A plan to create tax credits for individuals and businesses that contribute money to K-12 scholarship organizations was introduced in both chambers of the Missouri General Assembly this spring, where it reached the House floor with a favorable vote from the Education Committee.
The Senate held several hearings on the bill, but it was not brought to a vote by May 12, the last day of the 2006 session.
State Sen. Lu Ann Ridgeway (R-Smithville) introduced S.B. 962, and in the lower chamber, House Speaker Pro Tem Carl Bearden (R-Saint Charles) introduced its companion bill, H.B. 1783. Both would have given up to $40 million in credits against state taxes due for individuals and corporations making contributions to tuition scholarship organizations. The tax credit would be for 100 percent of the amount donated, though taxpayers could not take advantage of the credit if they also claimed the contribution as a deduction on their federal tax filing.
Both versions required that the scholarships be given only to students with poor academic performance–a 2.5 grade point average or below–in the St. Louis, Kansas City, or Wellston school districts. The St. Louis and Kansas City school districts are by far the largest in the state, serving a combined total of 850,000 students, or about 8 percent of the students statewide. The Wellston district–a small district with 600 students, just outside St. Louis–is currently supervised by a special administrative board appointed by the state Board of Education because of its poor academic performance.
In addition to attending those school districts, the student’s family would have to have an income near the federal poverty level to be eligible for the scholarship. A student could use the scholarship to attend a private or public school.
The House version would have created the Betty L. Thompson Scholarship Program. Thompson, a former Democratic state representative, had advocated increased educational opportunities for urban students during her tenure in the state House. The House plan set the level for eligibility at 135 percent of the amount for receiving reduced-price lunches under the National School Lunch Act.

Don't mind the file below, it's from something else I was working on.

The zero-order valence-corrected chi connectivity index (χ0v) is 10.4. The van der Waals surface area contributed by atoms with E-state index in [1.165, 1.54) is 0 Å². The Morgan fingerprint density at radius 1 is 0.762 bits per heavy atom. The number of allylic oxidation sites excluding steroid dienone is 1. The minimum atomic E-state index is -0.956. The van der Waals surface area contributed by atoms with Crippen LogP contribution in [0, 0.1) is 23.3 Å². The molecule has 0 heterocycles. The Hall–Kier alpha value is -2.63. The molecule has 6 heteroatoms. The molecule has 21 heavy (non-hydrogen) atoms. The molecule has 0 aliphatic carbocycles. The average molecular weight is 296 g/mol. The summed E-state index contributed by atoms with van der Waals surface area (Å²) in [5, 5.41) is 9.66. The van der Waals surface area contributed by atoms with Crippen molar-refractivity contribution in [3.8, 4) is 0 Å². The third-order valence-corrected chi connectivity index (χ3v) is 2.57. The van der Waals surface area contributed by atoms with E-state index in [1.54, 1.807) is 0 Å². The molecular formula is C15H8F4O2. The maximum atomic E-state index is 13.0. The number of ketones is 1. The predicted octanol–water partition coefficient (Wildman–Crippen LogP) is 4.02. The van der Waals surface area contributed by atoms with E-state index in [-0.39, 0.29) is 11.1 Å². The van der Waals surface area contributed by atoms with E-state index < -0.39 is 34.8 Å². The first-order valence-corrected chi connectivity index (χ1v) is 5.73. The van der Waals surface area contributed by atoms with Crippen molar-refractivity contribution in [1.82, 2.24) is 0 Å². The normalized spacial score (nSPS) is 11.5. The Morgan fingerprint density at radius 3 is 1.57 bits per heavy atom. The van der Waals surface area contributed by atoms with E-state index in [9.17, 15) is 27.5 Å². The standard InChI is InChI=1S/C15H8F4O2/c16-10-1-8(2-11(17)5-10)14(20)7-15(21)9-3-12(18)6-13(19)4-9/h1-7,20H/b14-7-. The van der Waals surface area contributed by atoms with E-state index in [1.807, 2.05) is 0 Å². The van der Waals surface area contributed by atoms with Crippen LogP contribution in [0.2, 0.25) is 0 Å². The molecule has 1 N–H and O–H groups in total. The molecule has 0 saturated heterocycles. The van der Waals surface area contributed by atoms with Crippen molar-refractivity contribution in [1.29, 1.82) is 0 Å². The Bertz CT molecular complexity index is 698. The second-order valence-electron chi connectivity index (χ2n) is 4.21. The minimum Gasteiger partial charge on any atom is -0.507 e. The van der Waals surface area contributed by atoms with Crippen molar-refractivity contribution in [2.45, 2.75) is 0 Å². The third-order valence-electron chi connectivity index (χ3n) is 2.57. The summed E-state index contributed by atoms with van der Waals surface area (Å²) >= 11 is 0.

The House bill had 22 co-sponsors in addition to Bearden, including Rep. Theodore Hoskins (D-Berkeley), chairman of the Missouri House’s Black Caucus. This set Hoskins in opposition to the state’s chapter of the National Association for the Advancement of Colored People (NAACP), as well as the Kansas City, St. Louis, and Jefferson City chapters–all of which were part of the People for Public Schools coalition, which opposed H.B. 1783. The NAACP did not return calls seeking comment.
After a March 13 hearing, the House Special Committee on Urban Issues voted 7-3 to send the bill to the House floor for a full vote.
The Senate version, known as the Missouri Student Success Scholarship Tax Credit Program, set the income eligibility at 185 percent of the income level for the free and reduced-price lunch program. The Senate Education Committee held a hearing on the bill on February 21, but no votes were taken.
“We have to do something for students in those districts,” said Ridgeway, explaining why she introduced the measure. “There is a total lack of compassion for students in those underperforming and failing schools, and this bill could give some of those students an alternative.”
Ridgeway said critics of the proposal were “school-minded and not child-minded.” She said she wasn’t surprised the bill didn’t pass this session.
“It was not possible to pass at this time,” Ridgeway said, but added, “absolutely, I will re-introduce” the bill in future sessions of the legislature.
To enable the proposal to pass in the future, Ridgeway said, “We have grassroots work that must be done, especially in Kansas City.”
Taking from Public Schools?
“We think this scheme will divert public money to private schools,” said Brent Ghan, a spokesman for the Missouri School Board Association (MSBA). He contends using tax credits is “an indirect use of state money.”
Ghan said the MSBA opposed the bill because it would be a violation of the state’s constitution. The MSBA’s Web site cites two sections of Article I of the Missouri Constitution that prohibit public funding of religion. The MSBA also cites Article IX, Section 8, as prohibiting the public funding of private schools.
Ghan said it is bad public policy to support private schools, which he said are not fully accountable to the public. He also said the state cannot afford to divert $40 million from its treasury because of its current budget crunch.
But Victor Wendl, president of Citizens for Educational Freedom–an advocacy group based in Clayton, Missouri–said tax credits are more akin to giving someone a choice between two restaurants: The food might be more pleasing at one, but the total spent on the meal is about the same.
“A tax credit scholarship relieves the burden of educating a student from a public school,” Wendl said. “And it helps a parent to freely choose a school.”
Three states–Arizona, Florida, and Pennsylvania–currently give tax credits for donations to tuition scholarship organizations. Arizona’s Supreme Court has ruled its tax credit program is not a violation of the state’s constitutional provision prohibiting public money from being used for private education.
Michael Coulter ([email protected]) teaches political science at Grove City College in Pennsylvania.